Prof. Sabrina Corbellini conducts research into the history of reading in premodern Europe. Her research disproves persistent prejudices about the ‘dark’, ‘undeveloped’ Middle Ages. ‘The ability to read is essential to the functioning of society. This was the case in the Middle Ages, just as it is today.’
Text Marjolein te Winkel, Photos Henk Veenstra
The Middle Ages are not exactly known for their highly literate population. But this is more so due to the centuries-long prejudice than to actual historical facts, states Sabrina Corbellini. ‘The Middle Ages are still seen as a period in which knowledge was hardly available because only few people could read and in which books were expensive and were only set aside for the happy few: the powerful clerics in the cloisters and the rich gentry in the castles.’
But the image of the ‘dark’, ‘undeveloped’ Middle Ages was created in the period thereafter, explains Corbellini. ‘With the rise of humanism, a new period began. Humanists drew on ideas from classical Antiquity and wanted to show how great those were. To emphasize this, they felt it necessary to distance themselves from the time that had just passed, and even to demonize it. There is a reason that they coined the term the Middle Ages: a useless period between Antiquity and their “new” period.’ This image has persisted for around 500 years. ‘Even now, the Middle Ages are referenced as a less important time than Antiquity’, states Corbellini. ‘Antiquity is, of course, interesting in many respects. But I do not agree with the idea that we are heirs of the culture of the Antiquity and that we should therefore distance ourselves from the Middle Ages. We are just as much heirs of the cultural and textual productions from the Middle Ages and early modern period.’
Corbellini’s research began during a previous project, of which the results combatted another, just as persistent, idea: that ordinary people only read the Bible themselves since the Reformation. ‘Protestantism is known as the religious development that made translations of the Bible possible. From Latin, which few people could read, into their own languages. It was thought that this made the Bible accessible to all’, says Corbellini. ‘But many Bible translations already existed before this. The image of Protestantism as a liberator of the Word of God is therefore more nuanced.’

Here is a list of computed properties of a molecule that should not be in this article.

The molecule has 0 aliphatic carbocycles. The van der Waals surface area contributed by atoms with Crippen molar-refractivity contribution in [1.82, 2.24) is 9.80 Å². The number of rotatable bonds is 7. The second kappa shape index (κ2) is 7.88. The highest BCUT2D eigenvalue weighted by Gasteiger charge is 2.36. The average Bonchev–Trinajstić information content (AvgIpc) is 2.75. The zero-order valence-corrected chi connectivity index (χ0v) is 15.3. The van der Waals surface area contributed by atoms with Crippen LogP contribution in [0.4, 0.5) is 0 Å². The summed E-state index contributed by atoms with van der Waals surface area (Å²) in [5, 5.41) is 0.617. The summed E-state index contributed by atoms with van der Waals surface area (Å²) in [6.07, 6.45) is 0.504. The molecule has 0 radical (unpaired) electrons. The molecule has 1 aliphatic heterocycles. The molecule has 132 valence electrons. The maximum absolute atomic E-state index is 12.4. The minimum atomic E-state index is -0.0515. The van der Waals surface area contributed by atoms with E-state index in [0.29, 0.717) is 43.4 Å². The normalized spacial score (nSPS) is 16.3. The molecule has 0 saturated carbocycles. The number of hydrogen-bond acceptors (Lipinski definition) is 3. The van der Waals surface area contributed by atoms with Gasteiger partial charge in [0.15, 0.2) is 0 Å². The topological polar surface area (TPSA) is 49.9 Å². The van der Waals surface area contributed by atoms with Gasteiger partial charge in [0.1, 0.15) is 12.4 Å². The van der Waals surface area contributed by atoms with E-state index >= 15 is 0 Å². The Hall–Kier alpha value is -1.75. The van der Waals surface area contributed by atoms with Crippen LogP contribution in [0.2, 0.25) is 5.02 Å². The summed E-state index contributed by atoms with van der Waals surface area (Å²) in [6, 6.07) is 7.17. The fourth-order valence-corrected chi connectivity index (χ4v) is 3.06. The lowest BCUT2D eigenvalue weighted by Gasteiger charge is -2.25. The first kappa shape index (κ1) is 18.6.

Corbellini came to this conclusion by exploring premodern Bible translations. ‘The question arose: who read these books, and how did they deal with the text? How did they read?’ This question underlies Corbellini’s professorship. ‘I do not research book history, but instead reading history. This revolves around the interaction between readers and their objects, be they handwritten or printed.’ Corbellini therefore researches traces that signify such interaction: dog-eared pages, underlined sentences, or notes in the margin. ‘Some diaries and egodocuments also describe reading experiences. And some books contain instructions telling the reader what is expected of them.’ Even the manner in which a book is compiled tells us a lot about the way in which a reader could approach it. Is the book divided into chapters, do the chapters have titles, are there references to other parts of the text? Corbellini: ‘A book with a table of contents can be read selectively. A book without a table of contents must be read from beginning to end. And take the format of a book, too: a small pocket book can be taken and read everywhere. A large book is made to read at a table, where you can more easily make notes.’